Of course, Zach Galifianakis is more of a stand-up comedian than an actor, despite his good work in the otherwise overrated The Hangover. But a lot of SNL folk have come from stand-up over the years, and it’s always a treat to get a monologue from an actual comedian. This episode, featuring a longish bit of stand-up from this Comedian of Comedy, was no exception. Apparently a lot of this material came from his stand-up routine, but whatever, I hadn’t seen most of it and it was funny.

After that, though, the show went wildly uneven, even for an SNL episode. The material oscillated strangely between the kind of Galifianakisified stuff you might expect when a beloved, cultish comic hosts, and a mild Galifianakis touch on the kind of tired, plug-em-in recurring crap that would be better suited to a model, or an athlete, or an athelete-slash-model.

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March 7th, 2010

Who Won Thursday?

So, the Olympics are over—NBC comedies are back! The question resurfaces: Who won Thursday? Let’s take a look at last night’s episodes:

Community: Physical Education
Abed’s constant pop-culture references are the center of the story instead of a commentary on the action when he tries to impress a girl by trying out some famous personas. I don’t watch Mad Men, so his Don Draper seemed a little shaky to me, but he does do a good impression of Joel McHale.

Parks & Recreation: Woman of the Year
The relationship between Leslie and Ron is quickly becoming one of my favorite things about the show, and I was pretty pleased with the way he spent the first half of the episode needling her, and the second half of the episode supporting her. The “lesson” he was trying to teach her, though—that awards are meaningless—was a little weak. This episode also featured some nice moments with TiFaux Dan’s Crush of the Moment, who is in a band that is no longer called Mouse Rat.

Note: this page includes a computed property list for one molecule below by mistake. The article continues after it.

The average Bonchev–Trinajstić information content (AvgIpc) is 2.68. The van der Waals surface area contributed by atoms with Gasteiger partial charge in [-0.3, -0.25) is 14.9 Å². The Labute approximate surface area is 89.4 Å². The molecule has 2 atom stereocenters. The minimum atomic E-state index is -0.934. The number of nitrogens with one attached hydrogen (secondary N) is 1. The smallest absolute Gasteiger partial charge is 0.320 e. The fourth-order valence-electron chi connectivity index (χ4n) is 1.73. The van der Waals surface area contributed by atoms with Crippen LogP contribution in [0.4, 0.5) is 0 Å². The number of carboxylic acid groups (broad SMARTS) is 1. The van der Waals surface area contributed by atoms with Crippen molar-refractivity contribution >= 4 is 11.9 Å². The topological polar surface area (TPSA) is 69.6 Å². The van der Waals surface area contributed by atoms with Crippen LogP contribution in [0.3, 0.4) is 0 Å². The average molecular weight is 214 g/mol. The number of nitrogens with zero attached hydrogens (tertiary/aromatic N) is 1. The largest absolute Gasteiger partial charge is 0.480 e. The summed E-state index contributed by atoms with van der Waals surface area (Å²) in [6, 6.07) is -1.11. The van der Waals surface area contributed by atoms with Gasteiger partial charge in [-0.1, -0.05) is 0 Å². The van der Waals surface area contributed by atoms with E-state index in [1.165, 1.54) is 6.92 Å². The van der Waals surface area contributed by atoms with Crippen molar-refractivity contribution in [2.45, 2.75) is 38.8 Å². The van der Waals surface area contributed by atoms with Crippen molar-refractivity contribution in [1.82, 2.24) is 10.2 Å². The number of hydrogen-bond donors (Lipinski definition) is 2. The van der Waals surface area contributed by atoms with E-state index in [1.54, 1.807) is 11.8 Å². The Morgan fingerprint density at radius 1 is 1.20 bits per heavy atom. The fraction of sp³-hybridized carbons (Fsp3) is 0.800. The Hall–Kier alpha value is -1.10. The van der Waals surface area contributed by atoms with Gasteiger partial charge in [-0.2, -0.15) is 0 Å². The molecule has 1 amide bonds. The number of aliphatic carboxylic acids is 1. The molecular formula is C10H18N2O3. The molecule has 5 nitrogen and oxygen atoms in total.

The Office: The Delivery Part 1 + 2
OMG it’s a baby girl SQUEEEEEEE! Even though this episode was obiviously all about Jim and Pam, there were lots of good bits with the other characters, like Michael throwing the keys to Jim’s car away, or Kevin’s “Ultrafeast,” or Dwight’s remodeling of Jim and Pam’s kitchen.

So, who won Thursday?

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1 comment March 5th, 2010

Chris Pratt: Stealth hottie

There’s plenty of hotness on NBC’s Thursday night lineup.

You could relish the sardonic smirk of John Krasinski on The Office. You could fancy the wonderful abdominal muscles of Joel McHale on Community (did you see last night’s underwear pool?). And on 30 Rock… well, there’s not a whole lot going on there, except for when they bring out Jon Hamm and his amazing jaw.

But one highlight of my Thursday night is always Chris Pratt’s portrayal of Andy on Parks and Recreation. Pratt plays Andy as not only doggishly loyal, but also doggishly stupid and doggishly adorable.

From what I understand, Chris used to be on Everwood when he was probably a good 30-40 pounds lighter. In fact, take a look at him when he was everything you’d expect the star of a CW drama to be — mop-topped, supple-skinned and just pretty enough to make it hard to take him seriously.

Now there’s the Chris Pratt I know in love. Essentially, take what you saw on Everwood — add marijuana, subtract a daily treadmill regimine, add scruff and raise the whole thing up to an exponent of earnestness. The current Pratt is a hundred times more appealing, with his approachable and affable personality and bearish physique.

Clearly, I have no point in writing this post other than relaying a fangirl crush, but I’d like to promote Mr. Pratt as one of network television’s most crushworthy actors. And I’d like to state for the record that I’m much more drawn to the simple and charismatic Andy over any gym-toned TV doctor on ABC.

A clip:

March 5th, 2010

OK Great!

OK Go–the treadmill people for those of you who haven’t been a fan since before their first real album and don’t have a personal check from the band’s merch guy that you never cashed because you thought it might be worth something some day, the way your uncle’s Beatles talcum powder is–has put out a new video.

You’ve probably heard about this video already, even if you what you heard wasn’t exactly about this video. Instead, you’ve probably read the argument that the label shouldn’t allow the video to be embedded because band would make more money if you watched the video on YouTube instead of here, and the counter-argument that people would only want to watch the video on YouTube if it became an embeddable, viral sensation in the first place.

That’s all old news, though, so let’s forget about it. Instead, let’s just watch the video. Because it is AMAZING. Even if you don’t accept the face-value whimsy, it’s fun to dissect it and figure out where there might be hidden cuts. I’m of the opinion that it doesn’t matter if there’s some video trickery, it’s still endlessly entertaining. The song is good, too.

March 2nd, 2010